One of the most striking images for this time of the year comes from the noted Korean diasporic theologian, Jung Young Lee. At one point in his Marginality: A Key to Multicultural Theology (Minneapolis: Augsburg Fortress Press) he refers to the coming of Jesus-Christ into the world as the ‘divine emigrant’. It is a message which might not immediately come to mind because, in recent times, our denominational focus has been on the first three gospels and a message of social justice.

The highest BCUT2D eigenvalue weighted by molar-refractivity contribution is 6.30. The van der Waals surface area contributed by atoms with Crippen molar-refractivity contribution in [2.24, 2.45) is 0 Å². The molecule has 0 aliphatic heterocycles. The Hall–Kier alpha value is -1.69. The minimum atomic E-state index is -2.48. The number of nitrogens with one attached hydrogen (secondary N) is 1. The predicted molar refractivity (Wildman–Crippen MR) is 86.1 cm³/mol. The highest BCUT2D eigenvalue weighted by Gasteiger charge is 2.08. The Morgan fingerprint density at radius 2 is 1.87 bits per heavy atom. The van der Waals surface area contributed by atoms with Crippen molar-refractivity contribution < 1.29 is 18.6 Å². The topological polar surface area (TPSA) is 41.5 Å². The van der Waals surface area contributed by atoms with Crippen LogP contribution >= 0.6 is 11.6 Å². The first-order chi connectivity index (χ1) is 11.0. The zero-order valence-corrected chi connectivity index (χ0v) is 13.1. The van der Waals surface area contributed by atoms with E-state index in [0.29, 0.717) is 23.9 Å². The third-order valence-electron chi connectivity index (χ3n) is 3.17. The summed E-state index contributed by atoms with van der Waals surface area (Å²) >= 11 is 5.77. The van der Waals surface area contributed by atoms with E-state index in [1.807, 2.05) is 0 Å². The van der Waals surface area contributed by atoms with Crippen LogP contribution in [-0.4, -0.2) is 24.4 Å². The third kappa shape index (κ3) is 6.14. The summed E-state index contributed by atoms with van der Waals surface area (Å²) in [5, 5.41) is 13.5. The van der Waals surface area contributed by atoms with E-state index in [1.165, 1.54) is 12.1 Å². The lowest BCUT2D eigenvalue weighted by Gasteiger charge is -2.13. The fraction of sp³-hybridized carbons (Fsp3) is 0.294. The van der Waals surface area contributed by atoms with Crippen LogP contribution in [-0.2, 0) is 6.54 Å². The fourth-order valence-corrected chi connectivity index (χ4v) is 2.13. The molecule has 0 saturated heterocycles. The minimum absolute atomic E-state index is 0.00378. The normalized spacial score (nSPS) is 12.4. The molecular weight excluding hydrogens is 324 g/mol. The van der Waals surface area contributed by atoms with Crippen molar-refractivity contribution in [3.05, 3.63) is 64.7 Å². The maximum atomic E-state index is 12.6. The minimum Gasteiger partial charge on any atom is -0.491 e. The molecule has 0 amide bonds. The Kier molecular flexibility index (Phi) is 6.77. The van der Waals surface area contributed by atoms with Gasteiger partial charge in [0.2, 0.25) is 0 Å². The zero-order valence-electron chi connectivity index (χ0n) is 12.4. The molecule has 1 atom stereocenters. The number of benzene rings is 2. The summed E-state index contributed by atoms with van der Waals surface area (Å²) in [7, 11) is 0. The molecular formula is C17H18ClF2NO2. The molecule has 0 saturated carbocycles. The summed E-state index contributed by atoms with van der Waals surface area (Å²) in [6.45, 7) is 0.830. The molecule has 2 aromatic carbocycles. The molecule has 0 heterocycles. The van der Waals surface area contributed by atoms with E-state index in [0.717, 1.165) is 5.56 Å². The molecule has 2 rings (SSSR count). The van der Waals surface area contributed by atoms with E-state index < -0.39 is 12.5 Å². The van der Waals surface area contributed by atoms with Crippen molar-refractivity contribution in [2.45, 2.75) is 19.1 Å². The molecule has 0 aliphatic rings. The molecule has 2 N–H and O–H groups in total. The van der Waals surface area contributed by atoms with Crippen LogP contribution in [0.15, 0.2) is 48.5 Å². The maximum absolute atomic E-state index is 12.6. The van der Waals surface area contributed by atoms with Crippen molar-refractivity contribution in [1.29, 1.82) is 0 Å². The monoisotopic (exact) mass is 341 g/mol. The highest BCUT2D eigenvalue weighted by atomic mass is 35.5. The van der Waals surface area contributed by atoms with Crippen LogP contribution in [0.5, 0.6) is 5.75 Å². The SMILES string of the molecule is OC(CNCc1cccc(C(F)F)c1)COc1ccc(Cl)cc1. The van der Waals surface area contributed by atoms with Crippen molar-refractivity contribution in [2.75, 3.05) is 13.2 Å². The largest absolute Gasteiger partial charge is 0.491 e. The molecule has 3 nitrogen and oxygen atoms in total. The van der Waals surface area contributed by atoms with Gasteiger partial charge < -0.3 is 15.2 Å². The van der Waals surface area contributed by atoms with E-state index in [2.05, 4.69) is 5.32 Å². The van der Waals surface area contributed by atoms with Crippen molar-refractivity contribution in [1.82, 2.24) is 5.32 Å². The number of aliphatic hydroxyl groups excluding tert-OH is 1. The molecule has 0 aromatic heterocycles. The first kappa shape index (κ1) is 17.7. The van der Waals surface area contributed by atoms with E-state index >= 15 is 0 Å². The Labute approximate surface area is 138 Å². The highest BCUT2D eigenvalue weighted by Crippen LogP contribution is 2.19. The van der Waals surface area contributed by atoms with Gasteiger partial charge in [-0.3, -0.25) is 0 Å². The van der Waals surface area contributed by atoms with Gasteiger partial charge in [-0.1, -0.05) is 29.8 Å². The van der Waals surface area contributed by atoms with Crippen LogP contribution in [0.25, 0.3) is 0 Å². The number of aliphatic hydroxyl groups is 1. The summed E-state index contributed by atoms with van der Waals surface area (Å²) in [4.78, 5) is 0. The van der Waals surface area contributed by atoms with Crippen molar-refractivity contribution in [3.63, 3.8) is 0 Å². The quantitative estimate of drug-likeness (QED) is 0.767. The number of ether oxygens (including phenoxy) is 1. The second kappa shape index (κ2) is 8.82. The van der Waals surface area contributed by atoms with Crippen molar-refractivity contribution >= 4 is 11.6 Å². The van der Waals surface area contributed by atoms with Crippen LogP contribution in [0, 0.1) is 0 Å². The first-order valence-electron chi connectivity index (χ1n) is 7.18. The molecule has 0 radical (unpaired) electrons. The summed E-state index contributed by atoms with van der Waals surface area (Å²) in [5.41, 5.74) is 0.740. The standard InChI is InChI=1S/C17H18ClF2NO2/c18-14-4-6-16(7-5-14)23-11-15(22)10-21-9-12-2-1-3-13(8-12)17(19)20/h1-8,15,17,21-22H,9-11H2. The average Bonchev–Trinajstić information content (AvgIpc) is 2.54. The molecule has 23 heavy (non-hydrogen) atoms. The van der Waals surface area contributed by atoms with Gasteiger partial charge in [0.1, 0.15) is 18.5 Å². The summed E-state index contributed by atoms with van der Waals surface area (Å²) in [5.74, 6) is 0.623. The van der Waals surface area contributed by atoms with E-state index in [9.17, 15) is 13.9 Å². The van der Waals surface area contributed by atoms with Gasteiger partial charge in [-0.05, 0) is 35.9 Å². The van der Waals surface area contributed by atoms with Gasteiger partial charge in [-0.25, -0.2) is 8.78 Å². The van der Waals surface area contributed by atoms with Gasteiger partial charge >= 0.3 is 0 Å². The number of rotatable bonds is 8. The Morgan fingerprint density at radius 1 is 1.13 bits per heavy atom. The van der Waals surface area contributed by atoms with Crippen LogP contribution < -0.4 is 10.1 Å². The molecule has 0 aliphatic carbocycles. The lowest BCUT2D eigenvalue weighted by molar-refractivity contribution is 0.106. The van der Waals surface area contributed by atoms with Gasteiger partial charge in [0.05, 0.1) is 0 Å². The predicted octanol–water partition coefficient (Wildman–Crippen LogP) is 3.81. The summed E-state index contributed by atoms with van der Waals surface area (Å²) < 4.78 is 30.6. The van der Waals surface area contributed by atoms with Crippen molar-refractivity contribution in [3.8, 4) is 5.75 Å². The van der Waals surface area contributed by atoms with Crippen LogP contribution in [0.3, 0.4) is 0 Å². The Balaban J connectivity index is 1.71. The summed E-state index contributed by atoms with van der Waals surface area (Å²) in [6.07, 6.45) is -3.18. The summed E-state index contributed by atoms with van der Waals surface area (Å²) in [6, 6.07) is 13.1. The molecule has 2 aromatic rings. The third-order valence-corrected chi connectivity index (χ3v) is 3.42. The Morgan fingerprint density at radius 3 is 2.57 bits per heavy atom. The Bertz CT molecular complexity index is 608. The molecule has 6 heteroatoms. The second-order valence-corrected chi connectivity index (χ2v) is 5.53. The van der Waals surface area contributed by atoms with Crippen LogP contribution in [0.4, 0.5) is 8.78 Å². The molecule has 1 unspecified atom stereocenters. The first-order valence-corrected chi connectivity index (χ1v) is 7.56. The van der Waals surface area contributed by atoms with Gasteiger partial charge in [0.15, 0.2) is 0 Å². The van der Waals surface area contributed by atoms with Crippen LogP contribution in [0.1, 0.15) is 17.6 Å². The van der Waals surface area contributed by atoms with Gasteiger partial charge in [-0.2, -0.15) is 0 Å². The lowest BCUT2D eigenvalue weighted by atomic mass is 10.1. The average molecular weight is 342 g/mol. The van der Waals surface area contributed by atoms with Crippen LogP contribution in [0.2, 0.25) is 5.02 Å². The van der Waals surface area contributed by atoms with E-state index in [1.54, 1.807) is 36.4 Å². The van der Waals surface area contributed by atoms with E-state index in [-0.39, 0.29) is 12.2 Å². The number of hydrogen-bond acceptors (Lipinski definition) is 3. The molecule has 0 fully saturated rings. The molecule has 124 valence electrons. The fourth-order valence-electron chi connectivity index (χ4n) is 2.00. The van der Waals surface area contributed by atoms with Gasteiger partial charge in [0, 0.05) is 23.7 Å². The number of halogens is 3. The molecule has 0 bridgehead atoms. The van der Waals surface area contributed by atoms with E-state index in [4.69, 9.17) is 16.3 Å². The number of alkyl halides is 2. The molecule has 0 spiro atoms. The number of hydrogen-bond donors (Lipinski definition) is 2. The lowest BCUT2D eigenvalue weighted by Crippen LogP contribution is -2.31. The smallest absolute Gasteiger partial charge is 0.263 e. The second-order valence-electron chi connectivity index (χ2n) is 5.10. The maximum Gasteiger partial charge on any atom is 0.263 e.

This image of the divine emigrant is an image which suggests itself through a reading of the prologue of John’s gospel (1:1-18). For Jung Young Lee this migration of the Word (made flesh) into ‘the world’ is a journey into divine marginalization. In a way that is not often seen in reflections on Jesus Lee talks about the ‘loneliness’ of the hyphenated Christ. It raises the rather intriguing prospect of how we might be able to read the ministry, death and resurrection of Jesus from the perspective of his being a diasporic being who is a ‘migrant’—as well as a ‘son for the return home’ (to borrow an idea from the Samoan writer, Albert Wendt).